The X-Files Cold Cases #1: ‘One Player Only’
From 1995 to 1998, Topps Comics published a comics tie-in to The X-Files that featured original stories and, among other artists, some of Charlie Adlard's earliest US art. With Agents Fox Mulder and Dana Scully returning to television in January, we're revisiting this classic series and highlighting some of the best stories it had to tell.
The X-Files #13: One Player Only
Writer: Stefan Petrucha
Artists: Charlie Adlard, Miran Kim
Original Publisher: Topps Comics
Current Publisher: IDW Publishing
The X-Files Created by Chris Carter
The big debate, while The X-Files was on, was whether you preferred the one-off monster of the week stories or the stories delving into the conspiracy around UFOs.
I always preferred the monster episodes, and not just because the mythology inevitably began to turn to mush. The monsters had more variety, and took Mulder and Scully all over the United States, kicking over rocks and shining a light on whatever glistened underneath. But more than that, the monsters were unpredictable, and therefore scarier – the chaos of life and what scuttled around the fringes of it being in some ways the antithesis of conspiracy theory.
But they were no less essential to the show's appeal. The idea that nothing was random was just as scary as the thought that everything was random; that outside of our small patch of normalicy lay things we couldn't comprehend.
And there are few things in modern life more random and senseless than a mass shooting.
Dammit Mulder. There's a time and a place.
"One Player Only" leads Mulder and Scully to a shooting incident at a video game company. The shooter, Robert Capek, had mental health issues, and Scully chooses to believe that this, plus his being surrounded by virtual violence, may be why he snapped. Capek, however, claims not to have shot anyone, but rather, says he was controlled by an outside force – a computer program he was working on.
A big draw of the 1990s X-Files comics is the sensational art by Charlie Adlard, and this story is one of his best. He covers the art taking place in the "real world," while everything related to Praetorious (the computer program in question) is handled by cover artist Miran Kim, who has a markedly different style. The clash of the two underscores the theme of the story; that there is something inside of Robert Capek that does not belong there.
Praetorious, the computer program that Capek claims to be possessed by, was developed by the video game company as an AI project to create a program with, for lack of a better term, artificial emotions, to help form emotional bonds with the player. The chat program Eliza is namechecked, as is the tendency of its users to form an emotional attachment to what was a fairly simple program.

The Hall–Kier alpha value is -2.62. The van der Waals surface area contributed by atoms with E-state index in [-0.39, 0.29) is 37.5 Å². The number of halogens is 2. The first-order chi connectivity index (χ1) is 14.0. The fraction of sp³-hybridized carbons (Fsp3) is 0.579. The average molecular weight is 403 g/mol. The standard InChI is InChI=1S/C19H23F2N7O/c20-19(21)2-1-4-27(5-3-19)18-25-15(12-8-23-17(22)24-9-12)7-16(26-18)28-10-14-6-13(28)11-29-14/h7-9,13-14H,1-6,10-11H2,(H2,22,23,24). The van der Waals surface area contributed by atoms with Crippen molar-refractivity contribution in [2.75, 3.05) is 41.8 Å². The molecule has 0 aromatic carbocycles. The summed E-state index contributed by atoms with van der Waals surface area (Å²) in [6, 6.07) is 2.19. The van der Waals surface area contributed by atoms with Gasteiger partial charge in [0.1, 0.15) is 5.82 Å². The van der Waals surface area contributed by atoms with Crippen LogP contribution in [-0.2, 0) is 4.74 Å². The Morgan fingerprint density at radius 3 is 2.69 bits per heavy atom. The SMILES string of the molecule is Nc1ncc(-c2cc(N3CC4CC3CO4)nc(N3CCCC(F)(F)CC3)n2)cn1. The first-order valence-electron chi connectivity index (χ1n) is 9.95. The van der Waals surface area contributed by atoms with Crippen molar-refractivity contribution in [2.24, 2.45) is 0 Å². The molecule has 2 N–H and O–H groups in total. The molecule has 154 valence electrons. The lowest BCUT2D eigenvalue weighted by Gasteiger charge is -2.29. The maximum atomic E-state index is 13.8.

The idea of a video game company being on the cutting edge of theoretical programming is less far-fetched now than it may have been in the 1990s, and what's sadly not far-fetched at all is one of the twists in the story – that the company Capek worked for had ties to the military, a connection that has turned into life imitating art.
A standout sequence in the comic is the intro, which is a first person perspective on Capek's execution of four people. This is all Miran Kim's work, giving the human figures features that are recognizably human, then rendering the very real violence as abstract – the wounds appearing on them are egregious but unrealistic. Completely unaltered are the voices as the victims beg the shooter not to kill them – and Miram's artwork focuses the pleas on us, making us a rider in Capek's head just as Praetorious is.
At the time of the comic's release, the first person shooter as a genre was only starting to take off, spurred by the release of the first two Doom computer games. Those in Western society prone to moral panic pointed to video games as the source for an oncoming generation of murderers. Those fears have not been borne out, but all the same: it's hard sometimes not to wonder what effect all this has on our psyches, even if the effect may not be what anyone – evangelist or naysayer – predicted. The crucial point of any critique of the themes of entertainment and art is that what we watch, read and play can influence us in ways we aren't expecting, stealing its way into our heads the way that Praetorious finds its way into Robert Capek's.
Nothing is cut and dried in the psyche of any mass shooter, of course, and details soon emerge that Capek may not fully be innocent himself. Like many of the best X-Files stories, everything is ambiguous, and concrete answers elude our agents. We know with sad certainty that there will be further mass shootings, and with that knowledge comes that same senselessness, helplessness, and lack of easy answers.